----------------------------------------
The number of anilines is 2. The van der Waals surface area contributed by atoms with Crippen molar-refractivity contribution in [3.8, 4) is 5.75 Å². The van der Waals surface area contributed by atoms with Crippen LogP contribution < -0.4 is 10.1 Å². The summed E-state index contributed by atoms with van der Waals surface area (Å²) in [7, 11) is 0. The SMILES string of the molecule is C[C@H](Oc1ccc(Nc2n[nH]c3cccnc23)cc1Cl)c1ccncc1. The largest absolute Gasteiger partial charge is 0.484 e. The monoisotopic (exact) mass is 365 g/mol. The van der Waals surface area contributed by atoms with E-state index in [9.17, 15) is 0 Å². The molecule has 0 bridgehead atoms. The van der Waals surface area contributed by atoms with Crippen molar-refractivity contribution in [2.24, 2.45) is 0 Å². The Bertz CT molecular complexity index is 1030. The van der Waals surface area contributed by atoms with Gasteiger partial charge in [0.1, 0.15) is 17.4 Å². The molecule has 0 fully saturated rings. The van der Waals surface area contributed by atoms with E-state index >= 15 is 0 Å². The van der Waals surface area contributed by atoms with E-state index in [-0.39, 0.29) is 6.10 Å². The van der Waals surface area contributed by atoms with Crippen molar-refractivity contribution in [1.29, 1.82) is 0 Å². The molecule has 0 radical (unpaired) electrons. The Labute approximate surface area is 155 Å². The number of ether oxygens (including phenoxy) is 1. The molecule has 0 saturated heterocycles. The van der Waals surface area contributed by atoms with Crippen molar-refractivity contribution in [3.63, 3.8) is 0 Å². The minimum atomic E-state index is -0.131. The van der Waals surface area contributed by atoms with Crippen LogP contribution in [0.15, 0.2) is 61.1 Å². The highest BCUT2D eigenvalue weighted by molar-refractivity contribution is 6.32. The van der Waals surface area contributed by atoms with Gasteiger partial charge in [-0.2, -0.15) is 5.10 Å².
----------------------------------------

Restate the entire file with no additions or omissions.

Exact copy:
The number of anilines is 2. The van der Waals surface area contributed by atoms with Crippen molar-refractivity contribution in [3.8, 4) is 5.75 Å². The van der Waals surface area contributed by atoms with Crippen LogP contribution < -0.4 is 10.1 Å². The summed E-state index contributed by atoms with van der Waals surface area (Å²) in [7, 11) is 0. The SMILES string of the molecule is C[C@H](Oc1ccc(Nc2n[nH]c3cccnc23)cc1Cl)c1ccncc1. The largest absolute Gasteiger partial charge is 0.484 e. The monoisotopic (exact) mass is 365 g/mol. The van der Waals surface area contributed by atoms with E-state index in [9.17, 15) is 0 Å². The molecule has 0 bridgehead atoms. The van der Waals surface area contributed by atoms with Crippen molar-refractivity contribution in [2.24, 2.45) is 0 Å². The Bertz CT molecular complexity index is 1030. The van der Waals surface area contributed by atoms with Gasteiger partial charge in [0.1, 0.15) is 17.4 Å². The molecule has 0 fully saturated rings. The van der Waals surface area contributed by atoms with E-state index >= 15 is 0 Å². The van der Waals surface area contributed by atoms with E-state index in [-0.39, 0.29) is 6.10 Å². The van der Waals surface area contributed by atoms with Crippen molar-refractivity contribution in [1.29, 1.82) is 0 Å². The molecule has 0 radical (unpaired) electrons. The Labute approximate surface area is 155 Å². The number of ether oxygens (including phenoxy) is 1. The molecule has 0 saturated heterocycles. The van der Waals surface area contributed by atoms with Crippen molar-refractivity contribution in [3.63, 3.8) is 0 Å². The minimum atomic E-state index is -0.131. The van der Waals surface area contributed by atoms with Crippen LogP contribution in [0.15, 0.2) is 61.1 Å². The highest BCUT2D eigenvalue weighted by molar-refractivity contribution is 6.32. The van der Waals surface area contributed by atoms with Gasteiger partial charge in [-0.2, -0.15) is 5.10 Å².